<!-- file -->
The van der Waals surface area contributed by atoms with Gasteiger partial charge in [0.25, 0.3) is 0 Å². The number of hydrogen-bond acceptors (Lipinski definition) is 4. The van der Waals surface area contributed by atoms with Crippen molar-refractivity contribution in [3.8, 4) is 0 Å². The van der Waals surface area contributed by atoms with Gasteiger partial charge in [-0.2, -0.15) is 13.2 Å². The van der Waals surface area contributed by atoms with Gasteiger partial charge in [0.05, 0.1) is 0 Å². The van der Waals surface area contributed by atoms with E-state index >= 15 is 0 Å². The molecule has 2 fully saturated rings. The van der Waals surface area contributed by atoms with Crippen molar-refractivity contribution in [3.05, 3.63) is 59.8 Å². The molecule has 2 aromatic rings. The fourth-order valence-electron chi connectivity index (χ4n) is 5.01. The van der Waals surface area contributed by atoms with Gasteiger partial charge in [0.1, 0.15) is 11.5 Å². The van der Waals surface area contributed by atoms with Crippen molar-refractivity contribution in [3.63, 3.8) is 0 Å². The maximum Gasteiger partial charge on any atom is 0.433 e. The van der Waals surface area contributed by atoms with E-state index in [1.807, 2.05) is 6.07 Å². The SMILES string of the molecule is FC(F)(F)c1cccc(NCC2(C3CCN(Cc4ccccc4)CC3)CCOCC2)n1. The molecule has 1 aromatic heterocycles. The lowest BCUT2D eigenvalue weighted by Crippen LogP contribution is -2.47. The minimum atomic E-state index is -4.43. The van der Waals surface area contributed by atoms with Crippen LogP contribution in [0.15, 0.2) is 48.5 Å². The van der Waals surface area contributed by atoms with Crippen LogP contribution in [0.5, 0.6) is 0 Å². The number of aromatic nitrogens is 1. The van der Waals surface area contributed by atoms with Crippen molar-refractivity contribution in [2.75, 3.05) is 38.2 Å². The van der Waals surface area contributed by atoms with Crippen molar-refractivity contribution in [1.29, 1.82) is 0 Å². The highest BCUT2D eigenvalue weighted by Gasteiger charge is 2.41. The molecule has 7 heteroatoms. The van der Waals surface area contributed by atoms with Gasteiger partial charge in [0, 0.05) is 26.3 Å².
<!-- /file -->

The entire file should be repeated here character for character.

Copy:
The van der Waals surface area contributed by atoms with Gasteiger partial charge in [0.25, 0.3) is 0 Å². The number of hydrogen-bond acceptors (Lipinski definition) is 4. The van der Waals surface area contributed by atoms with Crippen molar-refractivity contribution in [3.8, 4) is 0 Å². The van der Waals surface area contributed by atoms with Gasteiger partial charge in [-0.2, -0.15) is 13.2 Å². The van der Waals surface area contributed by atoms with Gasteiger partial charge in [0.05, 0.1) is 0 Å². The van der Waals surface area contributed by atoms with E-state index >= 15 is 0 Å². The molecule has 2 fully saturated rings. The van der Waals surface area contributed by atoms with Crippen molar-refractivity contribution in [3.05, 3.63) is 59.8 Å². The molecule has 2 aromatic rings. The fourth-order valence-electron chi connectivity index (χ4n) is 5.01. The van der Waals surface area contributed by atoms with Gasteiger partial charge in [0.1, 0.15) is 11.5 Å². The van der Waals surface area contributed by atoms with Crippen molar-refractivity contribution in [3.63, 3.8) is 0 Å². The maximum Gasteiger partial charge on any atom is 0.433 e. The van der Waals surface area contributed by atoms with E-state index in [1.807, 2.05) is 6.07 Å². The SMILES string of the molecule is FC(F)(F)c1cccc(NCC2(C3CCN(Cc4ccccc4)CC3)CCOCC2)n1. The molecule has 1 aromatic heterocycles. The lowest BCUT2D eigenvalue weighted by Crippen LogP contribution is -2.47. The minimum atomic E-state index is -4.43. The van der Waals surface area contributed by atoms with Crippen LogP contribution in [0.15, 0.2) is 48.5 Å². The van der Waals surface area contributed by atoms with Crippen LogP contribution in [0.5, 0.6) is 0 Å². The number of aromatic nitrogens is 1. The van der Waals surface area contributed by atoms with Crippen molar-refractivity contribution in [2.75, 3.05) is 38.2 Å². The van der Waals surface area contributed by atoms with Crippen molar-refractivity contribution in [1.29, 1.82) is 0 Å². The highest BCUT2D eigenvalue weighted by Gasteiger charge is 2.41. The molecule has 7 heteroatoms. The van der Waals surface area contributed by atoms with Gasteiger partial charge in [0, 0.05) is 26.3 Å².